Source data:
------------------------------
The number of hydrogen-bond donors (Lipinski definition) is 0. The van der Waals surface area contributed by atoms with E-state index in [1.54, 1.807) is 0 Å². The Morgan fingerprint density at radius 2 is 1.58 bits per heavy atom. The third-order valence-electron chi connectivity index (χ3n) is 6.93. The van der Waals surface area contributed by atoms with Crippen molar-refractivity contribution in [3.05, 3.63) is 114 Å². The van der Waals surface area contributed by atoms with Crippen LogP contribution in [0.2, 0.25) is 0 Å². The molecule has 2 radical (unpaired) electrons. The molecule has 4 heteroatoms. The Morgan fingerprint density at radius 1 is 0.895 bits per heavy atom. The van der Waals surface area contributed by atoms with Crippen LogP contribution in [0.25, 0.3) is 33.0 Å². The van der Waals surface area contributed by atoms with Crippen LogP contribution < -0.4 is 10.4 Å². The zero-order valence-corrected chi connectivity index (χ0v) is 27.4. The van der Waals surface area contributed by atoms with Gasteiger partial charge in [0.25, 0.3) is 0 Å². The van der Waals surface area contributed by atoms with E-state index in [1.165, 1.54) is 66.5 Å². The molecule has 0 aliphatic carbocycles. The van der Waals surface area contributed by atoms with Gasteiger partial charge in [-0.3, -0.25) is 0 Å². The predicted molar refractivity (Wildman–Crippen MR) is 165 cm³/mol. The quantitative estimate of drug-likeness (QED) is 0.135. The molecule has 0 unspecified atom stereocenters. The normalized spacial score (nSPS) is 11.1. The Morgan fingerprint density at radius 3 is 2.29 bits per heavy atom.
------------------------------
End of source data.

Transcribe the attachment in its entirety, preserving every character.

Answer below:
The number of hydrogen-bond donors (Lipinski definition) is 0. The van der Waals surface area contributed by atoms with E-state index in [1.54, 1.807) is 0 Å². The Morgan fingerprint density at radius 2 is 1.58 bits per heavy atom. The third-order valence-electron chi connectivity index (χ3n) is 6.93. The van der Waals surface area contributed by atoms with Crippen molar-refractivity contribution in [3.05, 3.63) is 114 Å². The van der Waals surface area contributed by atoms with Crippen LogP contribution in [0.2, 0.25) is 0 Å². The molecule has 2 radical (unpaired) electrons. The molecule has 4 heteroatoms. The Morgan fingerprint density at radius 1 is 0.895 bits per heavy atom. The van der Waals surface area contributed by atoms with Crippen LogP contribution in [0.25, 0.3) is 33.0 Å². The van der Waals surface area contributed by atoms with Crippen LogP contribution < -0.4 is 10.4 Å². The zero-order valence-corrected chi connectivity index (χ0v) is 27.4. The van der Waals surface area contributed by atoms with Gasteiger partial charge in [0.25, 0.3) is 0 Å². The van der Waals surface area contributed by atoms with E-state index in [1.165, 1.54) is 66.5 Å². The molecule has 0 aliphatic carbocycles. The van der Waals surface area contributed by atoms with Gasteiger partial charge in [-0.3, -0.25) is 0 Å². The predicted molar refractivity (Wildman–Crippen MR) is 165 cm³/mol. The quantitative estimate of drug-likeness (QED) is 0.135. The molecule has 0 unspecified atom stereocenters. The normalized spacial score (nSPS) is 11.1. The Morgan fingerprint density at radius 3 is 2.29 bits per heavy atom.